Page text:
Athanasius Kircher's Magic Lantern
(Ars Magna Lucis Et Umbrae)
A current exhibition at the Cinémathèque Française is dedicated to magic lanterns and painted films. It's a very enriching time travel to the origins of the motion picture.
There is funny anecdote about Christiaan Huygens. He invented his magic lantern as part of his experiments on optics but he was not interested in its entertaining potential. Unlike him, his father Constantin was enthusiastic about it and, in 1662, asked his son to send him a magic lantern to give a show to Louis XIV and his court. Christiaan felt horrified. He thought that having his name associated with that kind of show would ruin his reputation of respectable scientist, and he didn't want his father to condescend to the role of fair entertainer. As he couldn't refuse the lantern, he sent the instrument but asked his brother to take off a lens to make sure it wouldn't work. He was hoping that by the time his father could figure out how to fix the problem he would have changed his mind about the show. And that was what happened. Constantin Huygens never showed the magic lantern to Louis XIV.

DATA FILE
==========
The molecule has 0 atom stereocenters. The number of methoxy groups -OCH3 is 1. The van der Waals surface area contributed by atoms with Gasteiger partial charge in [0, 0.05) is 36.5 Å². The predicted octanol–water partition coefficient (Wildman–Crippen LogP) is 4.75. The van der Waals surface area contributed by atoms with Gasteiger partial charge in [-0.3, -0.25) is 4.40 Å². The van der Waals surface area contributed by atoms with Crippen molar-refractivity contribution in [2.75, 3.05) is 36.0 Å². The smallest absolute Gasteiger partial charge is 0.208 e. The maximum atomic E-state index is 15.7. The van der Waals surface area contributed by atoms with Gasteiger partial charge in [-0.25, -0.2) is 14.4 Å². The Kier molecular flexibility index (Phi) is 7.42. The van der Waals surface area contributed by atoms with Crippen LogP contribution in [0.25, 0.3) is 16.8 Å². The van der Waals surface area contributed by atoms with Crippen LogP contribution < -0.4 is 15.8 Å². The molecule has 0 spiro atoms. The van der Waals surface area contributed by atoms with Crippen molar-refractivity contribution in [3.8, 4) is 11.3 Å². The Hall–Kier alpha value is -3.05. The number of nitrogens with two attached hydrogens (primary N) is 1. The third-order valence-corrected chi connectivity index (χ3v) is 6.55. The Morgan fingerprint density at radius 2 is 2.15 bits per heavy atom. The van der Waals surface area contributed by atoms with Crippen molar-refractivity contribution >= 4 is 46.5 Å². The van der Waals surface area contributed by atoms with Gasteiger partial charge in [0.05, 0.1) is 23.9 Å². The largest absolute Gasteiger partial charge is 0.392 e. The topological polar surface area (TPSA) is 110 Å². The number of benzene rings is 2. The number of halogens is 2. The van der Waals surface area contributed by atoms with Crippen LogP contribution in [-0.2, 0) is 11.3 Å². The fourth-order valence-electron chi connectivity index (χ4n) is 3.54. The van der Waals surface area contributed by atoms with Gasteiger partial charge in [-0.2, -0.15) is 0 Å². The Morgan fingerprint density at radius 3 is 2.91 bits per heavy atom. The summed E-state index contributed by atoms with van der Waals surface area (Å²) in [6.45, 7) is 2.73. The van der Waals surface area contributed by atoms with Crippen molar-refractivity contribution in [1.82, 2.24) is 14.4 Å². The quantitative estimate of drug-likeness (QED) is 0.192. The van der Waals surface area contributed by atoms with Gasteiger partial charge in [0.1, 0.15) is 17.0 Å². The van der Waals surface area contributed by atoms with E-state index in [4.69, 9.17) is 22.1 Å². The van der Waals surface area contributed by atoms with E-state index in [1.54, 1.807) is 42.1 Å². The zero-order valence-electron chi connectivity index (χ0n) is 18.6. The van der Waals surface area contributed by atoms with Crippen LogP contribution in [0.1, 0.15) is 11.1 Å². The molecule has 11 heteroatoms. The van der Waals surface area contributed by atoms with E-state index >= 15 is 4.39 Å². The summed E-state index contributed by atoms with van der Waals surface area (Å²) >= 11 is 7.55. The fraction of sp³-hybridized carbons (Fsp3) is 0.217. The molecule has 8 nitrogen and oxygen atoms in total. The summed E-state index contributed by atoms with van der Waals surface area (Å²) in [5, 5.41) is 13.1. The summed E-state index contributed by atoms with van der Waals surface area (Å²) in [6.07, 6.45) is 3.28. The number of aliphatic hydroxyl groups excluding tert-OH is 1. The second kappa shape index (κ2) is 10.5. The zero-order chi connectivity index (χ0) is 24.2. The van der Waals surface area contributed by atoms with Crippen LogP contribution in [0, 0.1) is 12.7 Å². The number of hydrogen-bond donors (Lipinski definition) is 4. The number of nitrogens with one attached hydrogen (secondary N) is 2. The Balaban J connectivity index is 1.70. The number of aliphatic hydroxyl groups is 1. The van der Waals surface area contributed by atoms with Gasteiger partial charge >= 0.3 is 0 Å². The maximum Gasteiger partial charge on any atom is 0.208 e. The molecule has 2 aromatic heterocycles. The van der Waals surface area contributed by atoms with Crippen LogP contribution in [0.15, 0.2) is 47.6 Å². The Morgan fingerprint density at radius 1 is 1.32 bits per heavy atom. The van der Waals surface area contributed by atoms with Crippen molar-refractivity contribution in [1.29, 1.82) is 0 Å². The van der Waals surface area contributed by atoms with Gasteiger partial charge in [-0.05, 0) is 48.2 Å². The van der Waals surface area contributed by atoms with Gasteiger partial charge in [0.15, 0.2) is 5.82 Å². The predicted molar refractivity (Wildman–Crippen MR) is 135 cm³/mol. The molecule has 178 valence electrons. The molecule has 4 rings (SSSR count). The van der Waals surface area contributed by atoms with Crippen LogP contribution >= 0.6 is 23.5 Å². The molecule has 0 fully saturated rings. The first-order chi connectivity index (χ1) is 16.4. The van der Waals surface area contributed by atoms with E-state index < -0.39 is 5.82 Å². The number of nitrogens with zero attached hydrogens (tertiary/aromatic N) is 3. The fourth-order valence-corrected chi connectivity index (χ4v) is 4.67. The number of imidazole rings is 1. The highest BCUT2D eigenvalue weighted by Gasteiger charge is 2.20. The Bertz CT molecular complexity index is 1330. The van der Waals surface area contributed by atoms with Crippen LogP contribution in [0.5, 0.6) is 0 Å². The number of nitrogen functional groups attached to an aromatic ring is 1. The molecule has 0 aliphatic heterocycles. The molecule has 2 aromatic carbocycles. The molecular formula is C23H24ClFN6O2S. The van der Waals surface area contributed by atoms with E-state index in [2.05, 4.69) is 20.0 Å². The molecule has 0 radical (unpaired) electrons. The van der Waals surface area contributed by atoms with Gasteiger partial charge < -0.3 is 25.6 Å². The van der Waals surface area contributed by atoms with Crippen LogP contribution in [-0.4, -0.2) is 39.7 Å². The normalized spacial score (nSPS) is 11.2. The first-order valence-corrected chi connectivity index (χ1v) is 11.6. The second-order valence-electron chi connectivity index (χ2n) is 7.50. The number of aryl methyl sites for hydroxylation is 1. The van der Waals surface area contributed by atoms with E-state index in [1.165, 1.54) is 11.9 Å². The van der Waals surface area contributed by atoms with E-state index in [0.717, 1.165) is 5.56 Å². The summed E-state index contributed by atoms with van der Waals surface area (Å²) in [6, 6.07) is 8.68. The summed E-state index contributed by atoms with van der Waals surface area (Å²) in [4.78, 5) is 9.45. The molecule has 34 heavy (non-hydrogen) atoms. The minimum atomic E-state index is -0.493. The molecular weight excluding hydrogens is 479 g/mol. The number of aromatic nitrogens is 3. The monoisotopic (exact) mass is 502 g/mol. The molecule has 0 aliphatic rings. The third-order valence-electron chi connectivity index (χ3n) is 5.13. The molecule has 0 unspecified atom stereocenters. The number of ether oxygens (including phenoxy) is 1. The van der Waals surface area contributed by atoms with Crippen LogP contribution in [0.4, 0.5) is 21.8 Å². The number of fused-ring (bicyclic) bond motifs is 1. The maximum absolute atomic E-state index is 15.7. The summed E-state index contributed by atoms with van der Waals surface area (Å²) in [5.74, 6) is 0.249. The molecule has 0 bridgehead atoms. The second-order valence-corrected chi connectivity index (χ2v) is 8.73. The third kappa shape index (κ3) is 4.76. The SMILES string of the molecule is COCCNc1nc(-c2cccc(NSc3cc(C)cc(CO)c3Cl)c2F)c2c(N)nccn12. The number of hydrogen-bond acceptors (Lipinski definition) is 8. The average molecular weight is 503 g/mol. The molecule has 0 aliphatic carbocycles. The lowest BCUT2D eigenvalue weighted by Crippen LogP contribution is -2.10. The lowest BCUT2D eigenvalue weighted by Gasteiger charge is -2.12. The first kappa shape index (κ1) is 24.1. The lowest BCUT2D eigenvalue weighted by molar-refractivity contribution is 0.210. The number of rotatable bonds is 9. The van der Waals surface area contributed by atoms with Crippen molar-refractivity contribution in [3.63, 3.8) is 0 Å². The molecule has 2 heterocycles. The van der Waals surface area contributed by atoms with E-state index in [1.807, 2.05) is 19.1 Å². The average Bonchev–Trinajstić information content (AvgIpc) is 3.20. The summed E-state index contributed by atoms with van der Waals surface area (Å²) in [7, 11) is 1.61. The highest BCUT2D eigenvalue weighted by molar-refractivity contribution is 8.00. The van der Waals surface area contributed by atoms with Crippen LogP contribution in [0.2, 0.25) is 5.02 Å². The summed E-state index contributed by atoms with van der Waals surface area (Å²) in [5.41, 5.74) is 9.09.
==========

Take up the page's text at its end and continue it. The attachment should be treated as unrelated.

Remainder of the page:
A few years later, in 1666, Christiaan Huygens, invited by Colbert, became a member of the Académie Royale des Sciences.
Lanterne magique et film peint - 400 ans de cinéma
Paris, Cinémathèque Française, October 14, 2009 - March 28, 2010
Torino, Venaria Reale, October 12 2010 - January 09, 2011
Off topic, but Proust is one of my favourite writers...
On the laternamagica site, there is a Lapierre series of slides titled 'Genevieve de Brabant'. I think that it is likely to be the series Proust described in In Search of Lost Time.
Labels: Entertainment, Exhibitions, Film, Louis XIV, Science